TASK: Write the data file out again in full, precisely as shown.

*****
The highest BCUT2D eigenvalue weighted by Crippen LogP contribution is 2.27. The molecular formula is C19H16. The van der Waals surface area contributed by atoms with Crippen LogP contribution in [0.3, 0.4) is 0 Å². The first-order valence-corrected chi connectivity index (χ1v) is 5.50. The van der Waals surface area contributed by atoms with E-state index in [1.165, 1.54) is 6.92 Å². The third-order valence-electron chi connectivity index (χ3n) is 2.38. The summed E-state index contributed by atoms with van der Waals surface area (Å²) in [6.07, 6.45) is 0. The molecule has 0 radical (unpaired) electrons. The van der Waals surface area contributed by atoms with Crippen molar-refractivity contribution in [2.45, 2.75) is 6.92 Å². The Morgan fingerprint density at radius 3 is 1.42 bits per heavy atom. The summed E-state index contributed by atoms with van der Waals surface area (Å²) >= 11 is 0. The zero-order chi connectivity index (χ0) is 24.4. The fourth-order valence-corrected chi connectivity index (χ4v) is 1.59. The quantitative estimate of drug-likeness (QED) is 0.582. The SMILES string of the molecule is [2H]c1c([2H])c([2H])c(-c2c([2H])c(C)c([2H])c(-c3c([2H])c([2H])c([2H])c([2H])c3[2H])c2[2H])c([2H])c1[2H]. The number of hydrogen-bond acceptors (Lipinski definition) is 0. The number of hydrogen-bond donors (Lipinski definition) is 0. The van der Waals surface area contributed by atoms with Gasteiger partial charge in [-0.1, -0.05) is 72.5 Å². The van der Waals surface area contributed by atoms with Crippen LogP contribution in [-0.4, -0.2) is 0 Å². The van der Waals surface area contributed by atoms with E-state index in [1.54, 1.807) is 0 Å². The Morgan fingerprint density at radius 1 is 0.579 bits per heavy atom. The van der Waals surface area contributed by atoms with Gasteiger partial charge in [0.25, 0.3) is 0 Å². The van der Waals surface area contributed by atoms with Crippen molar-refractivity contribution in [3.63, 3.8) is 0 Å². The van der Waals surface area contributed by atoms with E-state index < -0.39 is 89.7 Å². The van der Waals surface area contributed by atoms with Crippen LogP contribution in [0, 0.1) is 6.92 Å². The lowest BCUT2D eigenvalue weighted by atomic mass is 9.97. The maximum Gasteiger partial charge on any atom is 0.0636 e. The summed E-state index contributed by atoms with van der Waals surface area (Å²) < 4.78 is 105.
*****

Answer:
The highest BCUT2D eigenvalue weighted by Crippen LogP contribution is 2.27. The molecular formula is C19H16. The van der Waals surface area contributed by atoms with Crippen LogP contribution in [0.3, 0.4) is 0 Å². The first-order valence-corrected chi connectivity index (χ1v) is 5.50. The van der Waals surface area contributed by atoms with E-state index in [1.165, 1.54) is 6.92 Å². The third-order valence-electron chi connectivity index (χ3n) is 2.38. The summed E-state index contributed by atoms with van der Waals surface area (Å²) in [6.07, 6.45) is 0. The molecule has 0 radical (unpaired) electrons. The van der Waals surface area contributed by atoms with Crippen molar-refractivity contribution in [2.45, 2.75) is 6.92 Å². The Morgan fingerprint density at radius 3 is 1.42 bits per heavy atom. The summed E-state index contributed by atoms with van der Waals surface area (Å²) >= 11 is 0. The zero-order chi connectivity index (χ0) is 24.4. The fourth-order valence-corrected chi connectivity index (χ4v) is 1.59. The quantitative estimate of drug-likeness (QED) is 0.582. The SMILES string of the molecule is [2H]c1c([2H])c([2H])c(-c2c([2H])c(C)c([2H])c(-c3c([2H])c([2H])c([2H])c([2H])c3[2H])c2[2H])c([2H])c1[2H]. The number of hydrogen-bond acceptors (Lipinski definition) is 0. The number of hydrogen-bond donors (Lipinski definition) is 0. The van der Waals surface area contributed by atoms with Gasteiger partial charge in [-0.1, -0.05) is 72.5 Å². The van der Waals surface area contributed by atoms with Crippen LogP contribution in [-0.4, -0.2) is 0 Å². The van der Waals surface area contributed by atoms with E-state index in [1.54, 1.807) is 0 Å². The Morgan fingerprint density at radius 1 is 0.579 bits per heavy atom. The van der Waals surface area contributed by atoms with Gasteiger partial charge in [0.25, 0.3) is 0 Å². The van der Waals surface area contributed by atoms with Crippen molar-refractivity contribution in [3.63, 3.8) is 0 Å². The van der Waals surface area contributed by atoms with E-state index < -0.39 is 89.7 Å². The van der Waals surface area contributed by atoms with Crippen LogP contribution in [0, 0.1) is 6.92 Å². The lowest BCUT2D eigenvalue weighted by atomic mass is 9.97. The maximum Gasteiger partial charge on any atom is 0.0636 e. The summed E-state index contributed by atoms with van der Waals surface area (Å²) < 4.78 is 105.